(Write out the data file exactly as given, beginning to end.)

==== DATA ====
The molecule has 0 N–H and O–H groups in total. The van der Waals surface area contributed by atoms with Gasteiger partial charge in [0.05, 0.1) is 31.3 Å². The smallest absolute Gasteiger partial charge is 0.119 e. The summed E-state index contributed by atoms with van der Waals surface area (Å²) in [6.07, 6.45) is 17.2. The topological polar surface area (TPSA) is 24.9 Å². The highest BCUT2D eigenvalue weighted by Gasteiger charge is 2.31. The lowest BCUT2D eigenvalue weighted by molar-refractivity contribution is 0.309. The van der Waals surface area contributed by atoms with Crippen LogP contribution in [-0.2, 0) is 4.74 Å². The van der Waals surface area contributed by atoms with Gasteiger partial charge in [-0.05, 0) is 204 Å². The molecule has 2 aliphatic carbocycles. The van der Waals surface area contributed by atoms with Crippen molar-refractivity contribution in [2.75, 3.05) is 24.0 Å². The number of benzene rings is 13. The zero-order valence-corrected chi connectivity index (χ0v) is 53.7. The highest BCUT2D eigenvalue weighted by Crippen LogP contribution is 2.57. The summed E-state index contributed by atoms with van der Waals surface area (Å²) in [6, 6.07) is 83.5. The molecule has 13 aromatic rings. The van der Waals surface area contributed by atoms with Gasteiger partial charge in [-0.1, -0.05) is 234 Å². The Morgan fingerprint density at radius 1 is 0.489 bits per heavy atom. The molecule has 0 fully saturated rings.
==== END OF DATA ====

The molecule has 0 N–H and O–H groups in total. The van der Waals surface area contributed by atoms with Gasteiger partial charge in [0.05, 0.1) is 31.3 Å². The smallest absolute Gasteiger partial charge is 0.119 e. The summed E-state index contributed by atoms with van der Waals surface area (Å²) in [6.07, 6.45) is 17.2. The topological polar surface area (TPSA) is 24.9 Å². The highest BCUT2D eigenvalue weighted by Gasteiger charge is 2.31. The lowest BCUT2D eigenvalue weighted by molar-refractivity contribution is 0.309. The van der Waals surface area contributed by atoms with Crippen LogP contribution in [-0.2, 0) is 4.74 Å². The van der Waals surface area contributed by atoms with Gasteiger partial charge in [-0.05, 0) is 204 Å². The molecule has 2 aliphatic carbocycles. The van der Waals surface area contributed by atoms with Crippen molar-refractivity contribution in [2.75, 3.05) is 24.0 Å². The number of benzene rings is 13. The zero-order valence-corrected chi connectivity index (χ0v) is 53.7. The highest BCUT2D eigenvalue weighted by Crippen LogP contribution is 2.57. The summed E-state index contributed by atoms with van der Waals surface area (Å²) in [6, 6.07) is 83.5. The molecule has 13 aromatic rings. The van der Waals surface area contributed by atoms with Gasteiger partial charge in [-0.1, -0.05) is 234 Å². The Morgan fingerprint density at radius 1 is 0.489 bits per heavy atom. The molecule has 0 fully saturated rings.